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First Amendment or Indoctrination
By Ramblin’ Rose

“Actions speak louder than words.” We have all heard, and probably said, that adage many times. Yet on college campuses, where information is to be exchanged and knowledge acquired, that is not always the case. The news media frequently reports on the cancellation of visit by a conservative or Christian speaker due to protests by “enlightened” leftists. If they do attempt to make their speech, they are frequently attacked, physically and verbally.

Many universities announce comfort toys, therapy dogs, massages in de-stressing spaces for students facing final exams. It seems that Snowflakes do melt. Are these young adults who are learning to develop their own informed decisions or sponges ready to follow the indoctrination of left-wing progressive educators?

In March, 2019, South Dakota’s Republican governor Kristi Noem signed HB 1087. Upon signing the bill into law (effective July 1, 2019) she stated, “Our university campuses should be places where students leave their comfort zones and learn about competing ideas and perspectives…I hope this bill lets the nation know that, in South Dakota, we are teaching our next generation to debate important issues, work together to solve problems, and think independently.”

Diversity? It’s a buzzword that has become a part of the PC vocabulary and had its meaning warped by the Left to be a tool to limit free speech as guaranteed by the First Amendment. It now symbolizes ‘inclusivity’ as long as the Left determines who is to be included and which ideologies MUST BE embraced by their exclusive definition of ‘tolerance.’ Anyone who tries to express, or worse, practice conservative and/or Christian values MUST BE silenced. This left-wing ideology emanates from diversity offices housed on almost all postsecondary campuses, promoting social justice causes and requiring students, faculty and staff to attend safe space training, suppression of white-identify workshops, drag shows and a plethora of other perverse topics.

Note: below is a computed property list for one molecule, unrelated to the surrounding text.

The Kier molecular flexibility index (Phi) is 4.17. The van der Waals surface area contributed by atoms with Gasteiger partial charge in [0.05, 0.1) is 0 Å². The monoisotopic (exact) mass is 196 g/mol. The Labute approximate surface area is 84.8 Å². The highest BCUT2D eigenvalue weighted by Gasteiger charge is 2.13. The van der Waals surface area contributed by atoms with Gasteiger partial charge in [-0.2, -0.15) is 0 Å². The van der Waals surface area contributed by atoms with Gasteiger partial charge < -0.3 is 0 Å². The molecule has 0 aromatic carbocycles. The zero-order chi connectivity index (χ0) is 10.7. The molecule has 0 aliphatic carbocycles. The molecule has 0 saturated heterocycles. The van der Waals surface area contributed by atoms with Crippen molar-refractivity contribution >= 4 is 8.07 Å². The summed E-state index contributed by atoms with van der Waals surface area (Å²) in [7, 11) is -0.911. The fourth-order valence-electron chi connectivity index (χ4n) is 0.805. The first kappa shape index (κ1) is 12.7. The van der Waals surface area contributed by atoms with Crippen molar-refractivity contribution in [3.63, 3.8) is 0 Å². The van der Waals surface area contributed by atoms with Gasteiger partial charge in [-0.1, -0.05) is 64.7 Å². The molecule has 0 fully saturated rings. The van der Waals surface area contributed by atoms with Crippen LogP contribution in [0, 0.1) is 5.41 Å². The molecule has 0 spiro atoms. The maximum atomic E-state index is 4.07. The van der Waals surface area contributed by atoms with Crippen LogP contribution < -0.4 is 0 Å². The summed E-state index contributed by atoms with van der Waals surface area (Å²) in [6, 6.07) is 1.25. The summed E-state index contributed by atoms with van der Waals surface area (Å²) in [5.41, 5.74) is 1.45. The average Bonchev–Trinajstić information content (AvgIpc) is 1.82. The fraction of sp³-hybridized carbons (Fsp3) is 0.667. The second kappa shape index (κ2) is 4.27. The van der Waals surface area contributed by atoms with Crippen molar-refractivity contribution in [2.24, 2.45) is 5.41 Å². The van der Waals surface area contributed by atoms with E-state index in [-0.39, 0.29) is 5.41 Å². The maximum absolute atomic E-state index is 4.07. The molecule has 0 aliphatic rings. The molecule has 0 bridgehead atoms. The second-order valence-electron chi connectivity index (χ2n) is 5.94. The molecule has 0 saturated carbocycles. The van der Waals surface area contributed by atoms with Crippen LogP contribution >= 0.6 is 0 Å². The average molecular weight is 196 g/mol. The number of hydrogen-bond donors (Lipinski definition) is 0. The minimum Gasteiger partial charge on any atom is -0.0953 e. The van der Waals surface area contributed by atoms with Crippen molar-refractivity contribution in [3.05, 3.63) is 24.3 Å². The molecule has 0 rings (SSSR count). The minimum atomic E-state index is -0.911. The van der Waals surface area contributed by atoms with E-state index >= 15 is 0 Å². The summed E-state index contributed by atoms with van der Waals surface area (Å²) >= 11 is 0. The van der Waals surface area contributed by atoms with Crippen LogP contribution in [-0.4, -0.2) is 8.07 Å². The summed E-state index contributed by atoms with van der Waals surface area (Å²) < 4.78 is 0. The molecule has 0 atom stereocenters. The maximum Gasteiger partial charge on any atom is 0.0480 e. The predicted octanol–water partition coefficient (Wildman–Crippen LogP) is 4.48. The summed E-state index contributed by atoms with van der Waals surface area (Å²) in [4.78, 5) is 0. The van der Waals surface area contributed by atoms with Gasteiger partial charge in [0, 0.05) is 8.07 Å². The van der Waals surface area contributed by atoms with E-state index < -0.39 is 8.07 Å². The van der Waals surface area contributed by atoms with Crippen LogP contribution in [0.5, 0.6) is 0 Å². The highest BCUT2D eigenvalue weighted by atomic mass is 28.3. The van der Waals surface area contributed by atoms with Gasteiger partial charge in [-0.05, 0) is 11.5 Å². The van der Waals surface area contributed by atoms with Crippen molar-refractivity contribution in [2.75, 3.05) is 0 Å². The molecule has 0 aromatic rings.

In South Dakota, lawmakers estimate that diversity offices cost about $6 million annually and employ 31 people…without improved results for minority/diverse students.

Native Americans comprise the largest minority in South Dakota. Yet they are still struggling to graduate. What are those diversity programs doing for them? One of the bill’s sponsors, Representative Sue Peterson, asked that question. In her review of report from the state’s diversity office reports, she noted references to safe zone training, social justice training and oversight of university hiring projects. She did not report on assistance to Native American students.

The executive director of the Board of Regents claims that “the role of diversity offices is to prepare students to work among other cultures. Businesses that recruit students want employees who can be sent anywhere in the world and adjust to different cultures.”

Representative Peterson, whom I have not met, and I agree that the director’s statement is hollow, at best, and maybe just closer to a lie.

Doing a search for the characteristics that employers want in their employees, communication is still number one. So why not invest in teaching students the language of the company/country where they hope to work. Then they could communicate with the employer, co-workers (#7 on the list of the top 10 quality and skills sought by employers in prospective employees), and the host community.